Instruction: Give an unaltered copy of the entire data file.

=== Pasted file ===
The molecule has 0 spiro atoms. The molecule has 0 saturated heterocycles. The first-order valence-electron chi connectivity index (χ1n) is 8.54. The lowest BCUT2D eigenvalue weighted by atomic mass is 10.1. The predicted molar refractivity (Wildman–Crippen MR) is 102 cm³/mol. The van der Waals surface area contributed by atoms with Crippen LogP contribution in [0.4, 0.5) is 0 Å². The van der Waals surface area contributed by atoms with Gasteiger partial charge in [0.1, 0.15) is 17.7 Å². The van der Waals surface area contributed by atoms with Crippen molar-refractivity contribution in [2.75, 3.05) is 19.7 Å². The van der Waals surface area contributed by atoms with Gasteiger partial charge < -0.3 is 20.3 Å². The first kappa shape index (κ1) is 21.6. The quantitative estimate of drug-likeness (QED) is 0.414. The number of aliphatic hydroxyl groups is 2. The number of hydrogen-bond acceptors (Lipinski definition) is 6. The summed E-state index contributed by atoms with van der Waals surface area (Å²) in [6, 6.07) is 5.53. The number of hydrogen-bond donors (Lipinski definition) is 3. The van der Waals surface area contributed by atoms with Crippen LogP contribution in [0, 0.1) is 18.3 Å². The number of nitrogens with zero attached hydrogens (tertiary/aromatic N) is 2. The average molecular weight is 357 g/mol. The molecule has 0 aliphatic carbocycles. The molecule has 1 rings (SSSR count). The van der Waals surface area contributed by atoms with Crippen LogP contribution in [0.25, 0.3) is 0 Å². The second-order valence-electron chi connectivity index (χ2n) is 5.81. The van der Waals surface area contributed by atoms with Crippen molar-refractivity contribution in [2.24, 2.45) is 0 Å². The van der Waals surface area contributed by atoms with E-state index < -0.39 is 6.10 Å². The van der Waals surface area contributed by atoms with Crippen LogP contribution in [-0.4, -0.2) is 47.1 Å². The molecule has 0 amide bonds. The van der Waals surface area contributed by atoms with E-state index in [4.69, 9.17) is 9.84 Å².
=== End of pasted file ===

The molecule has 0 spiro atoms. The molecule has 0 saturated heterocycles. The first-order valence-electron chi connectivity index (χ1n) is 8.54. The lowest BCUT2D eigenvalue weighted by atomic mass is 10.1. The predicted molar refractivity (Wildman–Crippen MR) is 102 cm³/mol. The van der Waals surface area contributed by atoms with Crippen LogP contribution in [0.4, 0.5) is 0 Å². The van der Waals surface area contributed by atoms with Gasteiger partial charge in [0.1, 0.15) is 17.7 Å². The van der Waals surface area contributed by atoms with Crippen molar-refractivity contribution in [2.75, 3.05) is 19.7 Å². The van der Waals surface area contributed by atoms with Gasteiger partial charge < -0.3 is 20.3 Å². The first kappa shape index (κ1) is 21.6. The quantitative estimate of drug-likeness (QED) is 0.414. The number of aliphatic hydroxyl groups is 2. The number of hydrogen-bond acceptors (Lipinski definition) is 6. The summed E-state index contributed by atoms with van der Waals surface area (Å²) in [6, 6.07) is 5.53. The number of hydrogen-bond donors (Lipinski definition) is 3. The van der Waals surface area contributed by atoms with Crippen LogP contribution in [0, 0.1) is 18.3 Å². The number of nitrogens with zero attached hydrogens (tertiary/aromatic N) is 2. The average molecular weight is 357 g/mol. The molecule has 0 aliphatic carbocycles. The molecule has 1 rings (SSSR count). The van der Waals surface area contributed by atoms with Crippen LogP contribution in [0.25, 0.3) is 0 Å². The second-order valence-electron chi connectivity index (χ2n) is 5.81. The van der Waals surface area contributed by atoms with Crippen molar-refractivity contribution in [2.24, 2.45) is 0 Å². The van der Waals surface area contributed by atoms with E-state index < -0.39 is 6.10 Å². The van der Waals surface area contributed by atoms with Crippen LogP contribution in [-0.4, -0.2) is 47.1 Å². The molecule has 0 amide bonds. The van der Waals surface area contributed by atoms with E-state index in [4.69, 9.17) is 9.84 Å².